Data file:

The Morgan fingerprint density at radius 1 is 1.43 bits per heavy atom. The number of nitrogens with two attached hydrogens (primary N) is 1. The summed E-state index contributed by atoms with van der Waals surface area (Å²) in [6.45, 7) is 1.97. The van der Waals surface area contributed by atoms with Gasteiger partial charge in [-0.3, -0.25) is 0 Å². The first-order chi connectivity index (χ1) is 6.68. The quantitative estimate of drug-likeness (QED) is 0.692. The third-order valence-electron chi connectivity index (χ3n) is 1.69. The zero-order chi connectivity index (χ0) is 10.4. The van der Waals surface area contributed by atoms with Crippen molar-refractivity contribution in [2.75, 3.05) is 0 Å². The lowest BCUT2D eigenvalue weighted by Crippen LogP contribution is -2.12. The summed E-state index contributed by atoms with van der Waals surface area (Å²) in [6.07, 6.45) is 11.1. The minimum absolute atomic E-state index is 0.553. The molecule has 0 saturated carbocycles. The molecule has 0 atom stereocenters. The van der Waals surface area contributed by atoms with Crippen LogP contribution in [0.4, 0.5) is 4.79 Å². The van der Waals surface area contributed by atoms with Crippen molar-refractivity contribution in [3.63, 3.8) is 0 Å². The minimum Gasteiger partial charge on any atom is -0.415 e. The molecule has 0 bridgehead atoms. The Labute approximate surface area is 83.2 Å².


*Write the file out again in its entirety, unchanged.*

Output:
The Morgan fingerprint density at radius 1 is 1.43 bits per heavy atom. The number of nitrogens with two attached hydrogens (primary N) is 1. The summed E-state index contributed by atoms with van der Waals surface area (Å²) in [6.45, 7) is 1.97. The van der Waals surface area contributed by atoms with Gasteiger partial charge in [-0.3, -0.25) is 0 Å². The first-order chi connectivity index (χ1) is 6.68. The quantitative estimate of drug-likeness (QED) is 0.692. The third-order valence-electron chi connectivity index (χ3n) is 1.69. The zero-order chi connectivity index (χ0) is 10.4. The van der Waals surface area contributed by atoms with Crippen molar-refractivity contribution in [2.75, 3.05) is 0 Å². The lowest BCUT2D eigenvalue weighted by Crippen LogP contribution is -2.12. The summed E-state index contributed by atoms with van der Waals surface area (Å²) in [6.07, 6.45) is 11.1. The minimum absolute atomic E-state index is 0.553. The molecule has 0 saturated carbocycles. The molecule has 0 atom stereocenters. The van der Waals surface area contributed by atoms with Crippen LogP contribution in [0.4, 0.5) is 4.79 Å². The van der Waals surface area contributed by atoms with Crippen molar-refractivity contribution in [3.63, 3.8) is 0 Å². The minimum Gasteiger partial charge on any atom is -0.415 e. The molecule has 0 bridgehead atoms. The Labute approximate surface area is 83.2 Å².